Skip to main content

Funny people

This friend of mine makes me read and wants his writings edited. And he expects some comments for improvement. I am not a trained editor. Neither did I attend a writing school. But still when someone is really in need of help, I decide to do what I can to make others inspired. Trying to inspire others is what I try  to do. I will continue to do that. Nothing makes me happier than to see my friends improve their writing styles. But this friend is unique. His heart is too small for my frank comments.

And when I point out some of the areas that need improvement, he would end up explaining to me as if I understood nothing from it. He would come up with a thousand of reasons to refuse my comments. At the end of it all, he leaves me high and dry. Rather, I end up listening to his lecture. But I tried my best before I decided not to comment and instead praise his writings. And now he does not expect me to edit his work.

There are people out there. They want us to comment, but their hearts are too small for our unedited comments. In most cases, when they ask what we think about their works, they don't expect to receive our comments. So, better keep shut people! They rather want praises - forget not to give bundles.

Welcome to Bhutan. We are so used to receiving positive comments that even an attempt to make some candid comments is unwelcome. We make no mistake - this is the sort of attitude. 

Comments

  1. well noted. That is exactly how we are. Embrace the good and discard the unpleasant.

    Good going Penstar.

    ReplyDelete
  2. Hey, you made me wonder if you were talking about me. But then, I don't remember a single instance where I didn't take your comment positively.

    I was having lunch with a chilip friend this afternoon. She said, "We have to criticize ourselves into pieces. Then only we get A grades." I thought it is true. Then Shyam added that, that way, we will be in position to know our work better.

    ReplyDelete
  3. Who is that bastard or bitch? Yes, man I do agree. I do comment when they ask for wat ever in real life n in case of writing i see the format of commenting and then i comment...whereas if its regulted one i dont comment becuase that blogger doee not want ppl to comment or watever...so i mind my own business..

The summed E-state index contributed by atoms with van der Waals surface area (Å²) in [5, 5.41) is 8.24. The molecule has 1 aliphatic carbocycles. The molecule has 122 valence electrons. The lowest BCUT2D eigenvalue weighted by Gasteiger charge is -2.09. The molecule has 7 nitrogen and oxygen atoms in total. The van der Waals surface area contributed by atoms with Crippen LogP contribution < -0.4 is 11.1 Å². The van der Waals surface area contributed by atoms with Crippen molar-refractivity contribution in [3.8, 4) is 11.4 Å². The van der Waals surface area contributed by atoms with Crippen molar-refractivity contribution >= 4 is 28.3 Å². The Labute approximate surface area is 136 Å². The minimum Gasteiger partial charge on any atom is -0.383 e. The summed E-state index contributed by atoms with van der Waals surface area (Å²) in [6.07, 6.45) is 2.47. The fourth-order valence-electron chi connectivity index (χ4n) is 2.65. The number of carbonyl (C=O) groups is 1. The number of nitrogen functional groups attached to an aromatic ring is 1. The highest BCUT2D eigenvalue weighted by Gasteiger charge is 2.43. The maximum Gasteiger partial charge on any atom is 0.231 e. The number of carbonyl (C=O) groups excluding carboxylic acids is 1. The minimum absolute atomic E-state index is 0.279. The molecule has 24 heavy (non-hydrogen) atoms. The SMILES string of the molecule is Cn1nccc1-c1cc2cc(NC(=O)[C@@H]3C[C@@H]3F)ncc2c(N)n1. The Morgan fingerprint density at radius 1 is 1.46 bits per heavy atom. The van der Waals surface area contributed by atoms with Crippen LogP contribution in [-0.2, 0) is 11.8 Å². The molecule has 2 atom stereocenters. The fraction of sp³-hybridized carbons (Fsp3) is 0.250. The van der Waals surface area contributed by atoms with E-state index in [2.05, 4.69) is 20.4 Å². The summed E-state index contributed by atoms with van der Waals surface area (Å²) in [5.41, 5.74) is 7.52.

dont worry on commenting on writing which is ofcourse a crap but i do write just to play around words and sentences...

    ReplyDelete

Post a Comment

So what do you think?

Popular posts from this blog

Our throw-it-away culture

Like all grandparents, my late grandma would call food 'tsampa rimpoche' and any fuss made about it would invite everyone's sneer and scoldings. Food is always treated with respect and is never wasted. "If you waste food in any manner," she would admonish us. "One day food will discard you and you will go hungry." 
What remained from the previous meal would be turned either into porridge or sometimes leftover rice would be dried in the sun. The dried rice would then be fried into puffed rice and consumed with cups of suja. When there was so much food left, especially during big events, leftover rice or kharang would be mixed with a small amount of yeast and brewed into ara.  
The only thing that I can vividly recollect from my primary school days is how we would be hungry most of the time. Food we were served was hardly enough to tickle our throats. We would be sent home only once a week on Saturdays and that was our opportunity to replenish our popcorn s…

The Story Thief

When we were growing up in a small village in the central Bhutan, we would gather around our grandparents every evening in a room that would be dimly lit with a kerosene lamp. Our grandparents or the elderly members of the family would then take turns to entertain us (siblings and cousins who lived under the same roof) with their stories. Such was the only form of entertainment we had had then.  
Our grandparents would start their stories, which they probably would have heard them from their grandparents. A young poor boy becomes a successful farmer by a turn of luck, a man fights a bear, a poor boy accidentally marries a rich man's beautiful daughter, a lame monkey helps a boy find great wealth, a rooster regrets his action after he mistakenly accuses his wife and young men go on business trips to buy cattle, among many others. We grew up listening to many such stories. Sometimes, the storyteller would narrate the same story again and again, and yet every time it sounded more magi…

Utpal Academy - Bhutan's first All-girls High School

Welcome to Bhutan’s first all-girls school. Isn’t that wonderful news to all our parents? Certainly, as a parent of a one-year old daughter I am excited about the coming of a school exclusively dedicated to the needs of girls. Our girls need special treatment, which we can for sure entrust the responsibility to Utal Academy, Paro.
I really like the name – Utpal – in Buddhist world, Utpal is another name for lotus flower, which is believed to grow from mud and yet blossoms into a beautiful and majestic flower. It stands for purity and many deities are depicted holding flower Utpal, more prominently Jestusn Dolma, the Goddess Tara. Symbolically, it also stands for the transformation of our girls. What an apt name for the school!
The Principal’s message posted on the academy’s website promises providing our young women an “opportunity to participate fully in a wide range of extracurricular activities to develop skills and qualities that will lead to successful and fulfilling life.” That’s…